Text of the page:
People who get drunk, then drive, should know state lawmakers are putting them in their legislative crosshairs.
Lawmakers have introduced seven bills to crack down on drunken drivers and some of the bills probably will pass. Republican leaders in the majority have put tougher alcohol laws on their wish lists this session in response to a string of drunken driving deaths last year.
A measure introduced by Rep. Joe Green this week would make it illegal for people to drink liquor for a year or more if they are convicted of drunken driving. People convicted more than twice would be banned from drinking alcohol for five years.
Merchants who sell liquor would know who is ineligible to buy it because offenders would be required to carry drivers licenses with a distinctive color. Also, the state would notify liquor stores of the offenders. Under the bill, a person who gives alcohol to someone who is not allowed to have it also could lose their purchasing privileges for six months.
Green, an Anchorage Republican, defended the idea by pointing to other laws. He said the state denies licenses to people who abuse their driving privileges, and it bans people from fishing and hunting if they violate fish and game laws.
"It's time we treated alcohol abusers the same way. If you abuse alcohol, you're going to lose the privilege to drink," said Green.
Another measure introduced by Rep. Pete Kott this week would stiffen penalties against repeat offenders. Under the bill, people convicted of drunken driving three times or more would be subject to steeper fines and more jail time.
Current law applies two sets of penalties to people with at least two previous convictions who are caught driving drunk again. If the offenses are spaced at least five years apart, courts may apply a more lenient sentence. If the offenses occur within five years, the penalties are more strict.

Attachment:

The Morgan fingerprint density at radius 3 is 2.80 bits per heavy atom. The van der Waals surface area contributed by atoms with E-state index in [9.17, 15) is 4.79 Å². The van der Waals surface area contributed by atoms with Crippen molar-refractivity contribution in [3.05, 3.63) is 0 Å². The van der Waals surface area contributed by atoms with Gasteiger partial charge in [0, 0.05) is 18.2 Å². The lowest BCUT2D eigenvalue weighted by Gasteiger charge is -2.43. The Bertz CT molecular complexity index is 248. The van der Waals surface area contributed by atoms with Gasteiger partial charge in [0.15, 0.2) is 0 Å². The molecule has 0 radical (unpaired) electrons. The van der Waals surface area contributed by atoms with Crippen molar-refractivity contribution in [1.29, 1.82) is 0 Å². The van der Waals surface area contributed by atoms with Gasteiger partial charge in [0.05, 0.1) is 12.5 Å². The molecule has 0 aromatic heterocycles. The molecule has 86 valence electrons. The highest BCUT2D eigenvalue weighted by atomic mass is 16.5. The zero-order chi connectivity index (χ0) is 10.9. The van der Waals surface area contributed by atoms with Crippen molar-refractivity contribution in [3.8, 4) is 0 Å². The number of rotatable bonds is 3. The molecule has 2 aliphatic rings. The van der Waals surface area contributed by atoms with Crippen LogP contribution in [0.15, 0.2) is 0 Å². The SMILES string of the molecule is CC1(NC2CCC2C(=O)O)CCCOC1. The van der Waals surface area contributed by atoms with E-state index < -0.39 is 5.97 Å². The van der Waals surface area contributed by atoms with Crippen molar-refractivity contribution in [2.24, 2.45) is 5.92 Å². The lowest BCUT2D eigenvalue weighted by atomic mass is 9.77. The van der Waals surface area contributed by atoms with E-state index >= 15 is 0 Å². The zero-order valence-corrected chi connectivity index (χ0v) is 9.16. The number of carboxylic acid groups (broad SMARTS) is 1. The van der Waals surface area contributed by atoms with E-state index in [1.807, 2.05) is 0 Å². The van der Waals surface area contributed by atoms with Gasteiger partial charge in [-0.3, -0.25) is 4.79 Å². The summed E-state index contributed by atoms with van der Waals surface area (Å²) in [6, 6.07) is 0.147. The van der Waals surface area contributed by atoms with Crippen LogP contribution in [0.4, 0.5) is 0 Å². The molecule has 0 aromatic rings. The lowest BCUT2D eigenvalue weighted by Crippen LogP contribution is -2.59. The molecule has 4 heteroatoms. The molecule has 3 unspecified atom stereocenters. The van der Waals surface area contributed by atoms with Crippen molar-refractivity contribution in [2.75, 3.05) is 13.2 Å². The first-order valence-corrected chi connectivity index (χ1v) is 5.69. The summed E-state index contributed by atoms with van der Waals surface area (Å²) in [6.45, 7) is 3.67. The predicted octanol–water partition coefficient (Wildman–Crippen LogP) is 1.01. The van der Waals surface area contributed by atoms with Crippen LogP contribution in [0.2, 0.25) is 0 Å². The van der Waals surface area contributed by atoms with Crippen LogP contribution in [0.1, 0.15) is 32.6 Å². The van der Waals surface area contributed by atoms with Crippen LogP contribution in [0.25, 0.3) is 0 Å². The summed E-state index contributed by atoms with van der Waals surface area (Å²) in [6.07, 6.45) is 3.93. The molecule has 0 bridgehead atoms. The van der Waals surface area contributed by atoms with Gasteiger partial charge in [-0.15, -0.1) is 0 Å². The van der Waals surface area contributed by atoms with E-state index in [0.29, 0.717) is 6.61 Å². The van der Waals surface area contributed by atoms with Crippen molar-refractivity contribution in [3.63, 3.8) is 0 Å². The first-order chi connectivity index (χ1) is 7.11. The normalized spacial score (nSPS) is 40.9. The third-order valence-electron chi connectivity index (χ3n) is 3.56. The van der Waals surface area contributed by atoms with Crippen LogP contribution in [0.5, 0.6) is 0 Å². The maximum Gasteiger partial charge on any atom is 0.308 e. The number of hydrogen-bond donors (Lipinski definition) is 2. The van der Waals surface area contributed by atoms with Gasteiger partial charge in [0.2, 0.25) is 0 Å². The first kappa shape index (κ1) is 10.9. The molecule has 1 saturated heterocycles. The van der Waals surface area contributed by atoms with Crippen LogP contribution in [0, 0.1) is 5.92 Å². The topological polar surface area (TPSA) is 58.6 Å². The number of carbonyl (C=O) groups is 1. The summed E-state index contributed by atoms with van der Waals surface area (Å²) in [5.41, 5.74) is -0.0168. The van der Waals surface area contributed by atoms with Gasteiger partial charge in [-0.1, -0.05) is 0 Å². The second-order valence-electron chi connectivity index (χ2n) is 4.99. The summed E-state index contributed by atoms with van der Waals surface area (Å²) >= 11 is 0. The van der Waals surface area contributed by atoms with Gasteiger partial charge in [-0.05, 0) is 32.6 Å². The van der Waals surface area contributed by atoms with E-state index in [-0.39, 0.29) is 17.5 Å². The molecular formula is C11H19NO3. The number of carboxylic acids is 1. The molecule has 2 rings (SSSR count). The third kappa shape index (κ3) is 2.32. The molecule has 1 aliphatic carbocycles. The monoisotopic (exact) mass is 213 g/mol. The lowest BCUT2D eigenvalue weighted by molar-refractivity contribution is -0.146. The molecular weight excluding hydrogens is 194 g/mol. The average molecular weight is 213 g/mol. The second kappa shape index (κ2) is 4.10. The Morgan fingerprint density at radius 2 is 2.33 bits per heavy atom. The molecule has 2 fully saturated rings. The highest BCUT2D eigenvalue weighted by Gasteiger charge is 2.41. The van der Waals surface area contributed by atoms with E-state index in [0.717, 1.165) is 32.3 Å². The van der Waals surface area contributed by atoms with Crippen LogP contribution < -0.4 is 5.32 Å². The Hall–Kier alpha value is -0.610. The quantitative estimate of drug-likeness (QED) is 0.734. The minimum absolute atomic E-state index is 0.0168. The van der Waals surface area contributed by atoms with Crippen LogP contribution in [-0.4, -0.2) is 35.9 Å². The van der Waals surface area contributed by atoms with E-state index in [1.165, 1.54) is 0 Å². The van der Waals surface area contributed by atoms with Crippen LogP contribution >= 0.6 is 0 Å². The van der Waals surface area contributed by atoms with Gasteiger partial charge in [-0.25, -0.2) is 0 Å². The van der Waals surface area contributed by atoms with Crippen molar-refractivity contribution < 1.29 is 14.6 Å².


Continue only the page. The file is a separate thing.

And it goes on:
Kott's bill would apply the stricter penalties to all people convicted of drunken driving three or more times, regardless of how much time passes between offenses.
Under the measure, people with three or more convictions would pay at least $5,000 and spend a minimum 120 days to nearly a year in jail, depending on the number of previous offenses.
A bill by Rep. Norm Rokeberg goes even further. The Anchorage Republican wants repeat offenders to pay at least $10,000 per offense and spend a minimum one year in jail for a third conviction, two years for a fourth and three years for a fifth. His measure also calls for a minimum 10-year sentence for drunken drivers who kill people.
Both bills would make it a felony to be convicted of drunken driving more than twice.
"There has to be some teeth in the law and as a felony, if you lose rights and privileges, I think that has more effectiveness," said Kott, an Eagle River Republican.
Kott said he plans to add an amendment to his bill allowing people to drop the felony conviction from their records if they agree to take a new drug that curbs the desire for alcohol and wear an ankle bracelet and monitoring device during probation.
"If they complete the program and have no additional behavior problems related to alcohol, the felony will be dismissed," Kott said.
Three lawmakers also are pushing bills to lower the legal blood-alcohol level in drivers from 0.10 to 0.08. A new law passed by Congress requires states make the change to 0.08 or risk losing federal highway funds. Senate Majority Leader Loren Leman said although Republicans haven't talked about it yet, he expects the Legislature will approve the tougher limit on blood-alcohol levels.
"I believe it will become law this year," said Leman, an Anchorage Republican.
Sen. Kim Elton, a Juneau Democrat, has introduced a bill to increase the tax on alcohol by about 25 cents a drink. Although some Republicans have said they will seriously discuss the idea, the House and Senate majorities have not decided whether to endorse it.
Kathy Dye can be reached at firstname.lastname@example.org.